Heat transfer fluids are exposed to varying process conditions that may result in degradation. In the table below, we present three common problems experienced with heat transfer fluids alongside their associated causes and consequences.
- Exposure of Heat Transfer Fluid to air leads to an oxidation reaction that degrades the fluid over time.
- Absence of blanketing with an inert gas (e.g N2,Ar)
- Increase in viscosity (decrease in heat transfer efficiency)
- Increase in Total Acid Number (TAN). Leads to corrosion problems if moisture is present
- Fouling/Formation of sludge (fouling decreases heat transfer efficiency and increases maintenance costs)
- Fluid discoloration
See our recommendation on Oxidative degradation in the article, ‘Solutions to Heat Transfer Fluid Problems’
- Heating a Heat Transfer Fluid above its bulk temperature results in a cracking of the fluid. A rapid rise in burner/boiler temperature can also crack the fluid.
- Low flow
- Improper burner flame impingement
- Decrease in viscosity, flash point, fire point and autoignition temperature (safety concern)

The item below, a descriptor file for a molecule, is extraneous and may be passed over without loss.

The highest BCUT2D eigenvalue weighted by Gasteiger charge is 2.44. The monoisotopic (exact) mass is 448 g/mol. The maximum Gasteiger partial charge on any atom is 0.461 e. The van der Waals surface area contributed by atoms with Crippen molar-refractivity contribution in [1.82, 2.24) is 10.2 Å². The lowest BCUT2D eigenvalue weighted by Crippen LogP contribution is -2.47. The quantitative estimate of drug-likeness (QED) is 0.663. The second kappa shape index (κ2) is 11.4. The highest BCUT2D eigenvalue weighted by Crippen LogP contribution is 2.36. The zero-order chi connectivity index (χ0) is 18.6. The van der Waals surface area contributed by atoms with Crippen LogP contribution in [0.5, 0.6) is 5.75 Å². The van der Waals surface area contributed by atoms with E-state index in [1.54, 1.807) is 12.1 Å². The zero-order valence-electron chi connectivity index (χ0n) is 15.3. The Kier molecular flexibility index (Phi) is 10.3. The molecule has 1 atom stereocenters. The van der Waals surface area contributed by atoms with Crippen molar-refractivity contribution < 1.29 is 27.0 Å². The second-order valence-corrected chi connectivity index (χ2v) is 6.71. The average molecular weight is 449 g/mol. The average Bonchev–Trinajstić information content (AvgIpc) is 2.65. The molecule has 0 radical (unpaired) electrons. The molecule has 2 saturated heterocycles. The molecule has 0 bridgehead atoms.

- Carbon varnishes foul heat transfer surface
- Fluid has pungent/sharp smell
See solution in the article, ‘Solutions to Heat Transfer Fluid Problems’
See our recommendation on thermal cracking in the article, ‘Solutions to Heat Transfer Fluid Problems’
- Pipe/vessel leaks may cause process to enter into the Heat Transfer Fluid causing/accelerating fluid degradation
- Water may get into the expansion tank
- Poor drainage and flushing of degraded Heat Transfer Fluid before replacement with new fluid.
- Rapid fluid degradation
- Pump cavitation (in a case where water vapor is converted to steam as temperature is increased)
- There could also be adverse effects on fluid viscosity, volatility and heat transfer efficiency
See our recommendations on fluid contamination in the article, ‘Solutions to Heat Transfer Fluid Problems’